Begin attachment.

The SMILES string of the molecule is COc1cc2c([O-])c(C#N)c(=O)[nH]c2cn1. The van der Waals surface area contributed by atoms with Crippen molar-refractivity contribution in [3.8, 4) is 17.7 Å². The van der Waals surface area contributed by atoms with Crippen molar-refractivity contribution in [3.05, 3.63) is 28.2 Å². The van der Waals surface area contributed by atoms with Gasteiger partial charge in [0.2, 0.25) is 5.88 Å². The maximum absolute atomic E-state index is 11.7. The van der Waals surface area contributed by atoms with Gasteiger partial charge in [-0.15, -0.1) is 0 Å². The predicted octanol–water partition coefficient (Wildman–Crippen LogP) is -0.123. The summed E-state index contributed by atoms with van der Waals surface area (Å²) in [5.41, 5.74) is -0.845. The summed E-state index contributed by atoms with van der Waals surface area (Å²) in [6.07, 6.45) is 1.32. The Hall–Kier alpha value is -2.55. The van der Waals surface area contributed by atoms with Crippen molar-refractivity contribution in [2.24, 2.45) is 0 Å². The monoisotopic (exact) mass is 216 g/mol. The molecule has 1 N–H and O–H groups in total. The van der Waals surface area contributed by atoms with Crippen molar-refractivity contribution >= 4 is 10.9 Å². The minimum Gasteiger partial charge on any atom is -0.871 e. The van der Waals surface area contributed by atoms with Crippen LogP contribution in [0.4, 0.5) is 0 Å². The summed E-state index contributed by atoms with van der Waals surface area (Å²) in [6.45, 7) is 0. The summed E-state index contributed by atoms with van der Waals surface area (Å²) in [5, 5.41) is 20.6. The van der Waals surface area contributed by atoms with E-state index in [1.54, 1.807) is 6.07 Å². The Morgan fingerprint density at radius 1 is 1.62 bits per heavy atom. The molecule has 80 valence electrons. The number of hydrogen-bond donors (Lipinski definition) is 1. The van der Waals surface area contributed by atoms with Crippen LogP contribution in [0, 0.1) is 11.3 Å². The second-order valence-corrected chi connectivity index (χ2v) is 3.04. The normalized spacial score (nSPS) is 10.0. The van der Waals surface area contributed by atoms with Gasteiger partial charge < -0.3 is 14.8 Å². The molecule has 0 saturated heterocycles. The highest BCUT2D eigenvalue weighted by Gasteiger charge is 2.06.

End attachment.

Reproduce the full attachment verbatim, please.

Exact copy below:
The SMILES string of the molecule is COc1cc2c([O-])c(C#N)c(=O)[nH]c2cn1. The van der Waals surface area contributed by atoms with Crippen molar-refractivity contribution in [3.8, 4) is 17.7 Å². The van der Waals surface area contributed by atoms with Crippen molar-refractivity contribution in [3.05, 3.63) is 28.2 Å². The van der Waals surface area contributed by atoms with Gasteiger partial charge in [0.2, 0.25) is 5.88 Å². The maximum absolute atomic E-state index is 11.7. The van der Waals surface area contributed by atoms with Gasteiger partial charge in [-0.15, -0.1) is 0 Å². The predicted octanol–water partition coefficient (Wildman–Crippen LogP) is -0.123. The summed E-state index contributed by atoms with van der Waals surface area (Å²) in [5.41, 5.74) is -0.845. The summed E-state index contributed by atoms with van der Waals surface area (Å²) in [6.07, 6.45) is 1.32. The Hall–Kier alpha value is -2.55. The van der Waals surface area contributed by atoms with Crippen molar-refractivity contribution in [2.24, 2.45) is 0 Å². The monoisotopic (exact) mass is 216 g/mol. The molecule has 1 N–H and O–H groups in total. The van der Waals surface area contributed by atoms with Crippen molar-refractivity contribution >= 4 is 10.9 Å². The minimum Gasteiger partial charge on any atom is -0.871 e. The van der Waals surface area contributed by atoms with Crippen LogP contribution in [0.4, 0.5) is 0 Å². The summed E-state index contributed by atoms with van der Waals surface area (Å²) in [6.45, 7) is 0. The summed E-state index contributed by atoms with van der Waals surface area (Å²) in [5, 5.41) is 20.6. The van der Waals surface area contributed by atoms with E-state index in [1.54, 1.807) is 6.07 Å². The Morgan fingerprint density at radius 1 is 1.62 bits per heavy atom. The molecule has 80 valence electrons. The number of hydrogen-bond donors (Lipinski definition) is 1. The van der Waals surface area contributed by atoms with Crippen LogP contribution in [0, 0.1) is 11.3 Å². The second-order valence-corrected chi connectivity index (χ2v) is 3.04. The normalized spacial score (nSPS) is 10.0. The van der Waals surface area contributed by atoms with Gasteiger partial charge < -0.3 is 14.8 Å². The molecule has 0 saturated heterocycles. The highest BCUT2D eigenvalue weighted by Gasteiger charge is 2.06.